This week’s blog is all about twitter and how we can use it to reach out to our customers. Twitter is an online social networking platform that gives users 140 characters to send messages or tweets. It is one of the most popular social networking sites in the groundswell alongside Facebook and YouTube. The social network Twitter is “free and open, connects people, and gives them power” (Li & Bernoff, 2011). Everyone has embraced Twitter because of its simplicity and ability to give the users the freedom to voice what’s on their mind. It is at the center of a whole ecosystem of interactions. Here are few elements of that ecosystem (Li & Bernoff, 2011):
Followers – allows anyone to follow anyone else on Twitter and connect with them. It also enables some of the people on Twitter to develop followings in the thousands or hundreds of thousands.
Hashtags and searches – hashtags are terms designed to mark a tweet as referring to a topic and are indicated with a #. Using hashtags, your post will be searchable by anyone who search that hashtag word you used.
Mentions and retweets – provides an easy way to reply or reference your followers or Twitter user. Retweeting is another key feature that passes messages from others to your followers.
Links – allows people to share short updates and articles with a note recommending it.
Lists – he ability to create a list of people you follow as well as a list that can be shared on the Web.
Apps and Tools – a huge collection of tools that tap into feeds for twitters and companies. TweetDeck is a free application for collecting your mentions and searches into columns in a full-screen interface, making responding easier.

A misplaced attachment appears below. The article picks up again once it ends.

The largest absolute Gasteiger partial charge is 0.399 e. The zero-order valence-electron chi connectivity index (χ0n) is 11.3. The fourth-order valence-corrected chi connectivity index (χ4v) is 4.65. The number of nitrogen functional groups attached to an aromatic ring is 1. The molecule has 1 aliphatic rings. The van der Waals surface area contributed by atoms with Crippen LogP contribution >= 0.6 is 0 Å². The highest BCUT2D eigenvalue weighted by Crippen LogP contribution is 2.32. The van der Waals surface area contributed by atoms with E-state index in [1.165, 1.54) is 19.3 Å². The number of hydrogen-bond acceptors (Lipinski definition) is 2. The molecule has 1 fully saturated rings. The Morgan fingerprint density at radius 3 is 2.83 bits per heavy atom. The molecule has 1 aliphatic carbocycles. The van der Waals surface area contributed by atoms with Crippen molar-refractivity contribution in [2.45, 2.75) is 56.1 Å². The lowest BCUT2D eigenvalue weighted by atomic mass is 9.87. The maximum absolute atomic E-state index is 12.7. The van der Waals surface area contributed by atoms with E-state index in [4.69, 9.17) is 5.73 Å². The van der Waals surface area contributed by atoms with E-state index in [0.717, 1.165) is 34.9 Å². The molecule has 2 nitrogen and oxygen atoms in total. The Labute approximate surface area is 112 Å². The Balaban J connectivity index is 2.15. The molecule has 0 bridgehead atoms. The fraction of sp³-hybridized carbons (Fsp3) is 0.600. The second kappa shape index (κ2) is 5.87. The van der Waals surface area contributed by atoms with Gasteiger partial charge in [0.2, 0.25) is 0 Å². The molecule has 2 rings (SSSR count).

Twitter users have an outside level of influence
“As you can see from the Social Technographics Profile of tweeters below, they’re three times as likely to be Creators, more than twice as likely to be Critics, and half-again as likely to be Joiners compared with typical online consumers” (Li & Bernoff, 2011).
Here are the five groundswell objectives using Twitter
Li and Bernoff mentioned that “Twitter is in many ways the visible face of the company in the groundswell” (2011). Companies have used twitter to connect and update their customers of what is going on with their products and services. Twitter has become a middleman between the two sides. Here are some strategies when using twitter in the groundswell:
Lock up your handle – you should find a way to verified your twitter account, so that others ca not pretend to be you and it ensure that customers are connecting with the right people.
Listen first – know what people are tweeting about you before you start posting
Be ready to support people – support customers by providing them quality service and identify them if they need to be transfer to a more expert individual for a difficult situation.
Follow others – follow others which energize them knowing that you are following them.
Be ready for crisis – you’ll need to get your PR team to turn the Twitter handle into an information channel in times of difficult situation.
Check with legal and regulatory staff – before tweeting any important information or any statement, you should your legal team if any of the information is appropriate to release or post. This can save you any future problems.
In conclusion, Twitter serves as a tool to update us about our favorite companies, celebrities, or experts. It brings our connections one step further to other people. This creates a whole new level of connectivity to the world. For students like me, twitter is highly beneficial for us as it can increase our client base, network, and provide free advertisement. But you have to know how to use it properly to expose its full potential.
Li, C. & Bernoff, J. (2011). Groundswell: winning in a world transformed by social technologies. Boston, MA: Harvard Business School Publishing